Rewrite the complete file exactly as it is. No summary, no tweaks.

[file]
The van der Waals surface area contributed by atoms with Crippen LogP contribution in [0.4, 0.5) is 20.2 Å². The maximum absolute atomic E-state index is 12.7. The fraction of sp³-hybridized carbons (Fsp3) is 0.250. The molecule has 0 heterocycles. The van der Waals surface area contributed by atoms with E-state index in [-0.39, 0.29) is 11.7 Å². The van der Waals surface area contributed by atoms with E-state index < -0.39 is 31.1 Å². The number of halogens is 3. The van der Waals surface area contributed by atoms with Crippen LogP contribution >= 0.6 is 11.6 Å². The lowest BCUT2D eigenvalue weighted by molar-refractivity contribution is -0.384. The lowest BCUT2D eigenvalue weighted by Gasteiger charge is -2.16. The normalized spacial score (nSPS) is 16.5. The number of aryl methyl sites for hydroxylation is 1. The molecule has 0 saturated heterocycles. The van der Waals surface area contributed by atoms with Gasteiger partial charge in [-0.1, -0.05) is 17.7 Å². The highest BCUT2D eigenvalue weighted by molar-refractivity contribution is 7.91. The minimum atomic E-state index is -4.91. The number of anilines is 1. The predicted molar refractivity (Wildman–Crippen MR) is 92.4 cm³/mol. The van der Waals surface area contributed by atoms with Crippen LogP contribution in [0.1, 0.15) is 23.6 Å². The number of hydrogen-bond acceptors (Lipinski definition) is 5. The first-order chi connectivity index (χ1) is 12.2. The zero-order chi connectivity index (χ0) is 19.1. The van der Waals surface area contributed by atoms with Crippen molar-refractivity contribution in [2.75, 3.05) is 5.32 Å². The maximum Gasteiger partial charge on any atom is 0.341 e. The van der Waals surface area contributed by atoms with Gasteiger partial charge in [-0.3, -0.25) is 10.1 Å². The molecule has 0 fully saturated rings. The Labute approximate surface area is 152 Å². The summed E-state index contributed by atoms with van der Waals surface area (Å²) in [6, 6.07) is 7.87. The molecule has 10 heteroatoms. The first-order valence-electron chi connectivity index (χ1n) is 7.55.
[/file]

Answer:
The van der Waals surface area contributed by atoms with Crippen LogP contribution in [0.4, 0.5) is 20.2 Å². The maximum absolute atomic E-state index is 12.7. The fraction of sp³-hybridized carbons (Fsp3) is 0.250. The molecule has 0 heterocycles. The van der Waals surface area contributed by atoms with E-state index in [-0.39, 0.29) is 11.7 Å². The van der Waals surface area contributed by atoms with E-state index < -0.39 is 31.1 Å². The number of halogens is 3. The van der Waals surface area contributed by atoms with Crippen LogP contribution >= 0.6 is 11.6 Å². The lowest BCUT2D eigenvalue weighted by molar-refractivity contribution is -0.384. The lowest BCUT2D eigenvalue weighted by Gasteiger charge is -2.16. The normalized spacial score (nSPS) is 16.5. The number of aryl methyl sites for hydroxylation is 1. The molecule has 0 saturated heterocycles. The van der Waals surface area contributed by atoms with Gasteiger partial charge in [-0.1, -0.05) is 17.7 Å². The highest BCUT2D eigenvalue weighted by molar-refractivity contribution is 7.91. The minimum atomic E-state index is -4.91. The number of anilines is 1. The predicted molar refractivity (Wildman–Crippen MR) is 92.4 cm³/mol. The van der Waals surface area contributed by atoms with Crippen LogP contribution in [0.1, 0.15) is 23.6 Å². The number of hydrogen-bond acceptors (Lipinski definition) is 5. The first-order chi connectivity index (χ1) is 12.2. The zero-order chi connectivity index (χ0) is 19.1. The van der Waals surface area contributed by atoms with Crippen molar-refractivity contribution in [2.75, 3.05) is 5.32 Å². The maximum Gasteiger partial charge on any atom is 0.341 e. The van der Waals surface area contributed by atoms with Gasteiger partial charge in [-0.3, -0.25) is 10.1 Å². The molecule has 0 fully saturated rings. The Labute approximate surface area is 152 Å². The summed E-state index contributed by atoms with van der Waals surface area (Å²) in [6, 6.07) is 7.87. The molecule has 10 heteroatoms. The first-order valence-electron chi connectivity index (χ1n) is 7.55.